Tuesday, March 4, 2014

Uncle Peter's Amazing Chinese Wedding....

Uncle Peter's amazing Chinese wedding

    One thing that this class has taught me is that I need to be more aware of my student's backgrounds and how important it is for them to see themselves reflected in good literature. This year I have a first generation Asian student who is very private about her background. I know that she feels uncomfortable being the only Asian student in my class, and her reserved personality only makes the other students more curious about her. Unfortunately, that interest sometimes comes out in inappropriate ways. To help ease the situation, I am trying to educate my students about modern Chinese-American families so they can ask respectful questions, and show my Asian student that there other families just like hers.

     In my search for modern Chinese-Americans I came across Lenore Look's Uncle Peter's Amazing Chinese Wedding. It was interesting to watch the book make the rounds in my classroom. I was pleased to see my Asian student shyly pick up the book and briefly smile as she read it...

     The story begins with Jenny, the narrator, describing her favorite uncle--"This is Uncle Peter, my father's baby brother, the coolest dude, a girl's best buddy." Jenny goes on to explain that she is miserable because Uncle Peter is getting married and she is suppose to be his "special girl". The rest of the family is thrilled with Peter's choice of a bride which only makes Jenny feel worse. The story quickly tumbles through a family packed wedding day--picking up and paying for the bride, family pictures, paying respects to ancient family members, the tea ceremony, Hungbau, the bed-jumping ceremony, and of course the wedding. Even with all the festivities Jenny cannot lose her sadness until Stella says "You are my first and only niece, I hope you know that I love you" and hands her a box filled with beautiful butterflies to release. Jenny suddenly feels the magic of the moment.

     Lenore Look's writing style is short and sweet. She doesn't waste words getting to the point that Jenny feels like she is being left behind. Every young child can relate to worrying about losing someone you love because they are getting married. One student who read the story commented that she had felt the same way when her mom got engaged. However something different about this story is that it is full of references to Chinese-American wedding traditions. Lenore Look does a great job explaining the tradition and how it is handled today, one hundred years ago, and even two hundred years ago. When it is time to pick up the bride, Jenny explains that one hundred years ago she would have ridden in a chair carried by his friends. Two hundred years ago he would have carried her on his back. Today, Uncle Peter uses his car.  Jenny uses The ancient tea ceremony where the groom's family welcomes the bride to the family is mentioned when Jenny uses it as away to show her displeasure with the wedding. It also talks about importance of the color red for good luck, gifts of money for health and happiness, and even the bed jumping ceremony so the couple will have "as many children as will jump on their bed". The story does a wonderful job introducing and explaining what seem to be odd traditions. I know I learned some new things; I hope my class did as well.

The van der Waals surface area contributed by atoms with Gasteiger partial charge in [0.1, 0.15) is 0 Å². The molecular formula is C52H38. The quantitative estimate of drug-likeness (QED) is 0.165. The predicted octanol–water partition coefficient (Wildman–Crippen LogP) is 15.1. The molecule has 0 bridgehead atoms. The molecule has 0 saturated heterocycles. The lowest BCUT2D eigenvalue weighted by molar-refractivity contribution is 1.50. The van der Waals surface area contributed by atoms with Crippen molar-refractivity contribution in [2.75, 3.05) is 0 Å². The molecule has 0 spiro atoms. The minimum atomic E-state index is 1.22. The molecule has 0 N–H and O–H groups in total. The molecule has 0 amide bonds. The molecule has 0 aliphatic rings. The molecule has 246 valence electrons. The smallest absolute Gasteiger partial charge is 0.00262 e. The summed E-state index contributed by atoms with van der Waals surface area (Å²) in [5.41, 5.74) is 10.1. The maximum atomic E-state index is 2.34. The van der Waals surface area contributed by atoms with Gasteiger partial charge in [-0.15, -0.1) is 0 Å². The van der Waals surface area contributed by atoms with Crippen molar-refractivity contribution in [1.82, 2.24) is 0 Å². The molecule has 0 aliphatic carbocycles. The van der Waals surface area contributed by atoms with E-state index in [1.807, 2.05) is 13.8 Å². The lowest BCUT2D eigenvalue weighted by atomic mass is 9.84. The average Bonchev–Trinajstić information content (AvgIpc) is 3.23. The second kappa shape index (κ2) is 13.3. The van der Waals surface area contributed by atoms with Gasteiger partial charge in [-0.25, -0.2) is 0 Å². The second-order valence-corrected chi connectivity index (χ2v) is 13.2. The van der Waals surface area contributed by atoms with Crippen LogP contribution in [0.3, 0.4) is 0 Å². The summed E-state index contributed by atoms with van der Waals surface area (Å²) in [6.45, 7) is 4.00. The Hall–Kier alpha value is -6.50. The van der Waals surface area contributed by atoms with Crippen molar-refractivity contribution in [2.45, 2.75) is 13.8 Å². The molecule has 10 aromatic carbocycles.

Yumi Heo does a wonderful job with the illustration in the book. From the front cover to the end of the book you see symbols and Chinese-Americans celebrating a modern wedding. The front cover has Jenny, Uncle Peter, and new Aunt Stella arranged in a triangle giving us insight to how the story will end. The end pages set the mood with a traditional Chinese symbol on a background of love birds. Yumi Heo continues to use the theme of background art throughout the book. When we see Jenny crying for the loss of Uncle Peter, the background illustrates the things that they shared; peanut, butter and jelly, extra butter for toast, hot dogs, and hot tea. She even includes a umbrella that is turned inside out to reflect Jenny's feelings. The pages are full bleed making you feel like you are part of the story. They are also filled with illustrations of happy, smiling faces that swirl around Jenny causing her even more guilt for her great sadness. The last page of the book is the most beautiful. It is a double page spread with the affirmation that Jenny needs to hear from new Aunt Stella-that she loves Jenny. Across the pages the illustration reflects Jenny's new joy. The background is bright yellow filled with swirling butterflies and a beaming Jenny at a diagonal because she's a little unsure about the future. 

     Something that I thought was interesting about this book was how little information I could find about it. Neither Lenore Look or Yumi Heo have official web sites. I could only find a blog for Lenore Look and a Facebook page for Yumi Heo. The book doesn't seem to have won any awards or honors, not even a multicultural honor. I would have loved to know how or if they work together to create books, what part their backgrounds play in the books they create, and how the illustrations were created.   

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